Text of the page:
Balance for Better: improving outcomes in research and innovation

By Jennifer Rubin

BalanceforBetter is the theme of this year’s International Women’s Day and helpfully articulates the need to pursue balance if we want to improve diversity and inclusiveness in the environments in which we live and work. In our research and innovation environment there are several ways we can improve balance and improve outcomes.

First, we are seeking gender balance and greater overall diversity in leadership positions. Diversity in positions of leadership and influence is important for many reasons, including providing role models. For example, the excellent work of Bell, Chetty, Van Reenen and Petkova tells us that those who are exposed to innovation during childhood are much more likely to become innovators themselves (PDF). In particular, girls are more likely to become innovators if they grow up in an area with more women role models who are innovators. Given the commitment to invest in research and innovation to generate prosperity and growth, we need the increased capacity and additional talent.

We are also striving for work-life balance, with its potential to improve wellbeing, promote equality, diversity and inclusion and improve productivity and performance at work. Thinking about balance in work and life seems especially pressing in the context of growing demand for mental health services by students across the higher education sector.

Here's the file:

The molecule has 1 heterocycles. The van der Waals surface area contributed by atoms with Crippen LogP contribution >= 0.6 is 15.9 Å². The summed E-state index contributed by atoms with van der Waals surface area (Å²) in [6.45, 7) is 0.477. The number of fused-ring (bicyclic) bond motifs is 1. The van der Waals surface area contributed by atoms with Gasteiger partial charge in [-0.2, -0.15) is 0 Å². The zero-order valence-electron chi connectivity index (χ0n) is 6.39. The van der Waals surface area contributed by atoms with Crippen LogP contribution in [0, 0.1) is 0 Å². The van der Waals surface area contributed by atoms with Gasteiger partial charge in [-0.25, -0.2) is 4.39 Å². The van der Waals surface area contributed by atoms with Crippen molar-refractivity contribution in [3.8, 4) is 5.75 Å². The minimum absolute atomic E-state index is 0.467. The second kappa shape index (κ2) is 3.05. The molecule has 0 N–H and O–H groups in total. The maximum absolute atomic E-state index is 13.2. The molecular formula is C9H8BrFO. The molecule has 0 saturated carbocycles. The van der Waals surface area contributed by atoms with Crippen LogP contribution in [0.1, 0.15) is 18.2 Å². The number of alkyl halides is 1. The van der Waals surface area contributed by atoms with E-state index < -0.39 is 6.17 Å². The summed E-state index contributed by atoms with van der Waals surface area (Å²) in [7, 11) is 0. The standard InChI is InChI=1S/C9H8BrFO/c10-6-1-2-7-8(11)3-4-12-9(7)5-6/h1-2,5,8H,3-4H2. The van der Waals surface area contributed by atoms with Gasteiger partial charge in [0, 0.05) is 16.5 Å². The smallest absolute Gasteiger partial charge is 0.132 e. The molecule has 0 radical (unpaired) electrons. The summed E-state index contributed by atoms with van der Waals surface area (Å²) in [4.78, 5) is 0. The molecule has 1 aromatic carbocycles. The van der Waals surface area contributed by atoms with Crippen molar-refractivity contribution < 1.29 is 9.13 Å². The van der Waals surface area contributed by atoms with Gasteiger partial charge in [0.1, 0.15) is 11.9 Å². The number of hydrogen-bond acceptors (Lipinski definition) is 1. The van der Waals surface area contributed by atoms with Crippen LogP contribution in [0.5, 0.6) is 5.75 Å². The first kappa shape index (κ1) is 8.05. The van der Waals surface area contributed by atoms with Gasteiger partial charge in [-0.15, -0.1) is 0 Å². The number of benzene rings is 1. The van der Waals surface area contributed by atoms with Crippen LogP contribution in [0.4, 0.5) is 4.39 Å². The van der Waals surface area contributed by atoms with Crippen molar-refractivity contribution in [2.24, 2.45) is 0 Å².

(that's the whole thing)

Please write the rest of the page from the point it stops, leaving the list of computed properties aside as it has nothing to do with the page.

Balance can also be sought in research, data and methods – in the kinds of funding on offer, in the fields and areas that are funded, and in the diversity of participant populations and data on which research findings and innovation are based. This kind of balance can make research and new technologies more widely applicable. Balance might also mean that we foster an environment in which nil results as well as exciting new findings are as valued for publication. Better balance should therefore mean better, more widely useful, research and innovation.

So balanced leadership, workplaces and research are just a few of the ways we can and do strive for balance in our work on equality, diversity and inclusion and research culture in UK Research and Innovation. Doing so should improve outcomes for those working in the sector as well as for those who stand to benefit from the productivity, innovation and wider benefits of balance.

Professor Jennifer Rubin is the Executive Chair of the ESRC and Champion for Equality, Diversity and Inclusion at UK Research and Innovation. She is also Professor of Public Policy at King’s College London and was appointed to the Independent Industrial Strategy Council in November 2018.

You can follow @jenkrubin on Twitter.